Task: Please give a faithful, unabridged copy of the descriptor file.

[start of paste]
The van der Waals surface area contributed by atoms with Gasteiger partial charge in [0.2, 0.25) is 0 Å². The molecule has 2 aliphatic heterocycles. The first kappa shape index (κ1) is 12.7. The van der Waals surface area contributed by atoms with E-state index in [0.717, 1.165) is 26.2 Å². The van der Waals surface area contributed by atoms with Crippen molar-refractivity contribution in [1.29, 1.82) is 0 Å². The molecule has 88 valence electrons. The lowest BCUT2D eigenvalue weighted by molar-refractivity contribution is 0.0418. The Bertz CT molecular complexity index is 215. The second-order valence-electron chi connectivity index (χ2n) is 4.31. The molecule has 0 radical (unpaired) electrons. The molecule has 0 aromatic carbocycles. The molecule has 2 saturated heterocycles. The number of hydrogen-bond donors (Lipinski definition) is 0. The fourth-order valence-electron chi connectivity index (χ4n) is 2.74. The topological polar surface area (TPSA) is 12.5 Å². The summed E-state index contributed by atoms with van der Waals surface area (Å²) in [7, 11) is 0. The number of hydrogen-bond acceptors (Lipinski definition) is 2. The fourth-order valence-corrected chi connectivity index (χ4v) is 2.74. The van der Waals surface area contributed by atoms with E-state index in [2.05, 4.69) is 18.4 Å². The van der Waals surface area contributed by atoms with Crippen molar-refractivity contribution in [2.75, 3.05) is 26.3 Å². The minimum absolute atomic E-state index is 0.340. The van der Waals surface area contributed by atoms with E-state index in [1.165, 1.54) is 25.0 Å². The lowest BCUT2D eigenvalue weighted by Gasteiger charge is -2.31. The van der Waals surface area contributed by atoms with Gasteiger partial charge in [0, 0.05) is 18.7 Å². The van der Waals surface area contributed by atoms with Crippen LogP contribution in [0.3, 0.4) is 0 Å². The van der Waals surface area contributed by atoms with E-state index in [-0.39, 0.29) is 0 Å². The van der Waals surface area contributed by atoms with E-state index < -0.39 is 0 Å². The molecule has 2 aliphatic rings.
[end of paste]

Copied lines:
The van der Waals surface area contributed by atoms with Gasteiger partial charge in [0.2, 0.25) is 0 Å². The molecule has 2 aliphatic heterocycles. The first kappa shape index (κ1) is 12.7. The van der Waals surface area contributed by atoms with E-state index in [0.717, 1.165) is 26.2 Å². The van der Waals surface area contributed by atoms with Crippen molar-refractivity contribution in [1.29, 1.82) is 0 Å². The molecule has 88 valence electrons. The lowest BCUT2D eigenvalue weighted by molar-refractivity contribution is 0.0418. The Bertz CT molecular complexity index is 215. The second-order valence-electron chi connectivity index (χ2n) is 4.31. The molecule has 0 radical (unpaired) electrons. The molecule has 0 aromatic carbocycles. The molecule has 2 saturated heterocycles. The number of hydrogen-bond donors (Lipinski definition) is 0. The fourth-order valence-electron chi connectivity index (χ4n) is 2.74. The topological polar surface area (TPSA) is 12.5 Å². The summed E-state index contributed by atoms with van der Waals surface area (Å²) in [7, 11) is 0. The number of hydrogen-bond acceptors (Lipinski definition) is 2. The fourth-order valence-corrected chi connectivity index (χ4v) is 2.74. The van der Waals surface area contributed by atoms with E-state index in [2.05, 4.69) is 18.4 Å². The van der Waals surface area contributed by atoms with Crippen molar-refractivity contribution in [2.75, 3.05) is 26.3 Å². The minimum absolute atomic E-state index is 0.340. The van der Waals surface area contributed by atoms with E-state index in [1.165, 1.54) is 25.0 Å². The lowest BCUT2D eigenvalue weighted by Gasteiger charge is -2.31. The van der Waals surface area contributed by atoms with Gasteiger partial charge in [0, 0.05) is 18.7 Å². The van der Waals surface area contributed by atoms with Crippen LogP contribution in [0.3, 0.4) is 0 Å². The van der Waals surface area contributed by atoms with E-state index in [-0.39, 0.29) is 0 Å². The van der Waals surface area contributed by atoms with E-state index < -0.39 is 0 Å². The molecule has 2 aliphatic rings.